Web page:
Structured Literacy

Below, you will find resources and tools that support Structured Literacy implementation in classrooms.

Structured Literacy instruction is explicitsystematic, diagnostic, cumulative instruction in phonological and phonemic awareness, phonics, syllable types, morphology, semantics, and syntax. Providing a strong foundation in each of these skills develops the neural routes necessary to become a proficient reader. In early grades, an emphasis should be placed on phonological awareness, phonics, encoding and practice in decodable texts until students are able to read real and nonsense words of all syllable types. As students progress beyond these skills, the emphasis should shift to developing vocabulary, morpheme awareness, and syntax instruction.

AIM Tool:

  • Use this tool from AIM Institute (coming soon) for a quick guide to assessments and a decision-making flowchart that will assist in using assessment data to accelerate learning and inform instruction.
  • Watch this recording of RIDE's Webinar explaining the above tool and featuring AIM Institute for Learning and Research. The webinar also helps participants take a systematic look at interpreting both formal and informal assessment data to improve students' reading outcomes by understanding common reading profiles, grouping students based on areas of instructional need, and differentiating instructional practices to ensure that students continuously improve their reading skills.

Checklist: Use this checklist to track student mastery of Foundational Literacy Skills.

Below, you will find resources that explain each of the Structured Literacy subskills as well as instructional examples and tools that be used to support classroom implementation.

Phonological Awareness



Decodable Text

Vocabulary / Morphology


Background Knowledge

  • Why build knowledge and vocabulary? Achieve the Core explains the implications of The Baseball Study
  • Watch this recording of RIDE's Virtual Honors Colloquium featuring Natalie Wexler presented by Amplify Education. Natalie discusses the importance of using a High-Quality Curriculum that builds background knowledge and aligns with the Science of Reading. She discusses the characteristics and strategies of effective instruction to improve academic achievement to narrow the knowledge gap.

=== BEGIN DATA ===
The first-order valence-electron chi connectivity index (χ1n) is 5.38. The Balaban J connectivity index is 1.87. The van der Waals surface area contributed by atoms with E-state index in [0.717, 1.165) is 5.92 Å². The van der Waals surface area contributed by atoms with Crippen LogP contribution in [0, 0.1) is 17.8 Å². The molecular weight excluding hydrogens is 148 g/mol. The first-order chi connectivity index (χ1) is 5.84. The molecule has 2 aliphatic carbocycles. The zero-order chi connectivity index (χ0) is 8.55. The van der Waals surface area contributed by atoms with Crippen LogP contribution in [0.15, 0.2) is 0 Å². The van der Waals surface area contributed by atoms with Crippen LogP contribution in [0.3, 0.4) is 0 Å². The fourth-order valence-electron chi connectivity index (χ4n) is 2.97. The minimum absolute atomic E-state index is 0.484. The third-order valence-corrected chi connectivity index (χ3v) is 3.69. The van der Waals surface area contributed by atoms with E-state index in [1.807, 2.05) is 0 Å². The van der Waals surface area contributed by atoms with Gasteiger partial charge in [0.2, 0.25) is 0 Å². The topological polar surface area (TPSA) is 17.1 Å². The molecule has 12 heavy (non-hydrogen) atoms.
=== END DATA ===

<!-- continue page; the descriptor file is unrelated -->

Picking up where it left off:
Digital Literacy

Digital Literacy Instruction and Supports for Middle and High School Students

Instructional Supports

  • Visit UFLI’s Online Literacy Hub for free downloadable resources to assist in teaching Structured Literacy online.
  • Watch this webinar in which Dr. Holly Lane and Valentina Contesse describe the University of Florida Literacy Institute's free tools and resources to assist teachers in teaching foundational reading skills including phonemic awareness, phonics, decoding, encoding, and morphology using technology.
  • Resources for digital literacy instructional supports:

Assistive Technology

Rhode Island Science of Reading and Structured Literacy Awareness Courses Resources

This page contains resources provided throughout the Rhode Island Science of Reading and Structured Literacy Courses hosted on BRIDGE-RI. These resources are provided for easy access to reference documents and videos after course completion.

For information on how to access the full courses, please refer to this information sheet.

Course 1:

Building an Awareness of The Science of Reading and Structured Literacy

Course 2:

Decoding and Encoding: Phonemic Awareness, Phonics, and Morphology

Course 3:

Supporting Language Comprehension: Vocabulary, Morphology, and Background Knowledge

Course 4:

The Reading-Writing Connection - Syntax and Text Structures

Course 5:

Putting it All Together - Fluent and Strategic Readers in a Multi-Tiered System of Supports

Professional Learning

To learn more about Structured Literacy and the Science of Reading, consider doing a book study of one of the following books:

Structured Literacy at Home